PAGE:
|Publication number||US5095166 A|
|Application number||US 07/576,238|
|Publication date||Mar 10, 1992|
|Filing date||Aug 31, 1990|
|Priority date||Aug 31, 1990|
|Publication number||07576238, 576238, US 5095166 A, US 5095166A, US-A-5095166, US5095166 A, US5095166A|
|Inventors||Thomas C. Forschner, Thomas F. Brownscombe|
|Original Assignee||Shell Oil Company|
|Export Citation||BiBTeX, EndNote, RefMan|
|Patent Citations (10), Referenced by (9), Classifications (12), Legal Events (6)|
|External Links: USPTO, USPTO Assignment, Espacenet|
This invention relates to a process for the catalytic cracking of paraffins to olefins, particularly straight chain paraffins to straight chain olefins.
Olefins, especially linear olefins, serve as feedstocks for the chemical industry. They can be converted to corresponding alcohols or aldehydes. Higher molecular weight alcohols can further be ethoxylated with ethylene oxide or propylene oxide in the presence of a catalyst to form conventional detergents while lower molecular weight alcohols can be esterified with aromatic acids to form plasticizers. An economically viable process for producing olefins, especially linear olefins with three to thirty carbon atoms, preferably six to twenty carbon atoms, by cracking and dehydrogenating paraffinic feedstock is therefore of substantial commercial interest.
U.S. Pat. No. 3,592,867, patented July 13, 1971, discloses a two-step process for producing ethylene which involves, in a first step, dehydrogenating propane to propylene using a non-acidic, Group VIII noble metal catalyst; and in a subsequent second step, cracking of the resulted propylene with a Group VIII metal component hydrocracking catalyst containing nickel or rhodium.
U.S. Pat. No. 3,725,495, issued Apr. 3, 1973, discloses a process for catalytic cracking, in the presence of steam, of paraffins to produce olefins over a catalyst containing 50-80 wt. % of zirconium and/or hafnium, 5-40 wt. % of oxide of chromium, manganese and/or iron, and 0.1-10 wt % of a compound of an alkali metal and or an alkaline earth metal. When naphtha was cracked by this process, ethylene, propylene and butylenes are produced.
European patent application 219,272, published Apr. 22, 1987, disclosed a process for ethylene production from propane over a ZSM-23 zeolitic catalyst.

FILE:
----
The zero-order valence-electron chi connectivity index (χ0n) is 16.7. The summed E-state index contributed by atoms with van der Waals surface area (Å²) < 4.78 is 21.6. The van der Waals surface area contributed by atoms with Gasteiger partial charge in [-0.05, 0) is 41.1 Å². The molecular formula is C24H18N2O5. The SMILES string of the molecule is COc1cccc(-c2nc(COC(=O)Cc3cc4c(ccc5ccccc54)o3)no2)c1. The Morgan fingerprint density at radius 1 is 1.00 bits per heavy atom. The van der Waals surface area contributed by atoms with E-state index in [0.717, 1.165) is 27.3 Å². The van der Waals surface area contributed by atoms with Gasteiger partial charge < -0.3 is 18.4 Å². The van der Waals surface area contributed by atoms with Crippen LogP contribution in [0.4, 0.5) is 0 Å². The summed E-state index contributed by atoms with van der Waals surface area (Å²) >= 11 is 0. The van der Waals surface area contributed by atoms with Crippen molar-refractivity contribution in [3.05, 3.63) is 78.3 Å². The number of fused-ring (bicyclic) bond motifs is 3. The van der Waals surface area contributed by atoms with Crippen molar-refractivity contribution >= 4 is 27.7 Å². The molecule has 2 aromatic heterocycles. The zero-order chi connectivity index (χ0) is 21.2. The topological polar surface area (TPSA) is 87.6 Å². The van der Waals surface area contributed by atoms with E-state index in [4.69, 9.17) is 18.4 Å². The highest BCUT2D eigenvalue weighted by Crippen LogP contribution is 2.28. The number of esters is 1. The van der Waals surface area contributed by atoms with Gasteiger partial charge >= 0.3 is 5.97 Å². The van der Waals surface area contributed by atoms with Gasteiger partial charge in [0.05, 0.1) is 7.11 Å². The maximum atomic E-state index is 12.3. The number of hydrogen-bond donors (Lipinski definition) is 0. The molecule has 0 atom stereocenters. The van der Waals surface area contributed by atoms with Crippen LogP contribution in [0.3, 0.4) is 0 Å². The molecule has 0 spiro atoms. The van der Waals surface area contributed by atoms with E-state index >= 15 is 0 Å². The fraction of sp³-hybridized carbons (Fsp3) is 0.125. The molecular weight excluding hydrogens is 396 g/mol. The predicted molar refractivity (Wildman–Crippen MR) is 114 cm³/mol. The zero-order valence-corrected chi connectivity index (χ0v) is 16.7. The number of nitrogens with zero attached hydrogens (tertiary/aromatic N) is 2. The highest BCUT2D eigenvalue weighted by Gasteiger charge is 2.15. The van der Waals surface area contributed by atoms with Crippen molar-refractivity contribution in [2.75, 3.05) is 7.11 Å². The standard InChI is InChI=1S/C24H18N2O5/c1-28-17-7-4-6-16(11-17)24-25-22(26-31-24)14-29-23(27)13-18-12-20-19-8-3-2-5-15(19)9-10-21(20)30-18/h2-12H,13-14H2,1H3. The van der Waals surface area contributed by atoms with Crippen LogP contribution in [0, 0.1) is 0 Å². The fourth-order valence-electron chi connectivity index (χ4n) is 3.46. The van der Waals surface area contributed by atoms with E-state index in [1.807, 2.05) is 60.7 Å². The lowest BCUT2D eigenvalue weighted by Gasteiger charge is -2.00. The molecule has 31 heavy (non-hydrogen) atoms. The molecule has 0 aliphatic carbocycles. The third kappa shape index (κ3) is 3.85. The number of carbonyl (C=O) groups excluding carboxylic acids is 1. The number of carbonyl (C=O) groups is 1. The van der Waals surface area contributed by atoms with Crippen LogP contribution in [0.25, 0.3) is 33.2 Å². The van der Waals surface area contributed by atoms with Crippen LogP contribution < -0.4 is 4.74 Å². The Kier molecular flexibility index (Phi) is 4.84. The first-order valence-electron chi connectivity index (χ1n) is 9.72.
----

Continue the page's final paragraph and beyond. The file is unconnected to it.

European patent application 219,271, published Apr. 22, 1987, disclosed a process for ethylene production from propane over a ZSM-5 zeolitic catalyst.
All of these processes require the use of either transition metals or zeolites as catalysts which are relatively expensive. The expense for catalyst is one of the major costs in a catalytic cracking process. Moreover, the use of conventional zeolites as catalysts for the cracking of paraffinic feedstocks quite often produce a variety of products: olefins, both branched and straight chain, aromatics, paraffins and other products resulting from dealkylation, aromatic side-chain scission, isomerization, condensation and disproportionation reactions. An economically viable process which would crack and dehydrogenate paraffinic feedstock in a single step using a less costly catalyst that would produce only linear olefins, preferably linear olefins with primarily C6 to C30, in substantial quantities would be of commercial significance, since the olefins can be used as feedstocks to produce higher valued end products.
This invention relates to a process for the catalytic cracking of straight chain paraffins to produce straight chain olefins which comprises contacting said paraffins with a catalyst comprising (1) an oxide of alkali or alkaline earth metal optionally dispersed on a refractory and porous carrier, or (2) an alkali metal or alkaline earth metal compound, optionally dispersed on a refractory and porous carrier, which converts at least in part into an oxide of alkali(ne-earth) metal upon calcination, and which compound has been calcined at an elevated temperature. The product of this process contains only small amounts of aromatics and branched olefins.
This instant invention provides a catalytic cracking process for converting normal paraffins, that is, straight chain aliphatic hydrocarbons to normal, that is, straight chain olefins. Useful paraffins for the instant process range from C4 to C30 and above. These paraffins may be liquid at room temperature such as the C4 -C20 group or solid at room temperature such as the C21 -C30 and above group, or mixtures of both groups. The catalytic cracking is carried out in a gas and/or liquid phase at catalytic cracking conditions.
Any suitable reactor can be used for the catalytic cracking process of this invention. For example, a fixed bed of catalyst particles can be used, with paraffin feedstock passing through the catalyst bed at catalytic cracking conditions. Generally in commercial operations it is anticipated that a fluidized-bed catalytic cracking (FCC) reactor (preferably containing one or more risers) or a moving-bed catalytic cracking reactor (e.g., a Thermo or catalytic cracker) is employed, preferably a FCC riser cracking unit. Examples of such FCC cracking units are described in U.S. Pat. Nos. 4,377,470 and 4,424,116. Generally a catalyst regeneration unit (for removal of coke) is combined with the FCC cracking as is shown in the above-cited patents.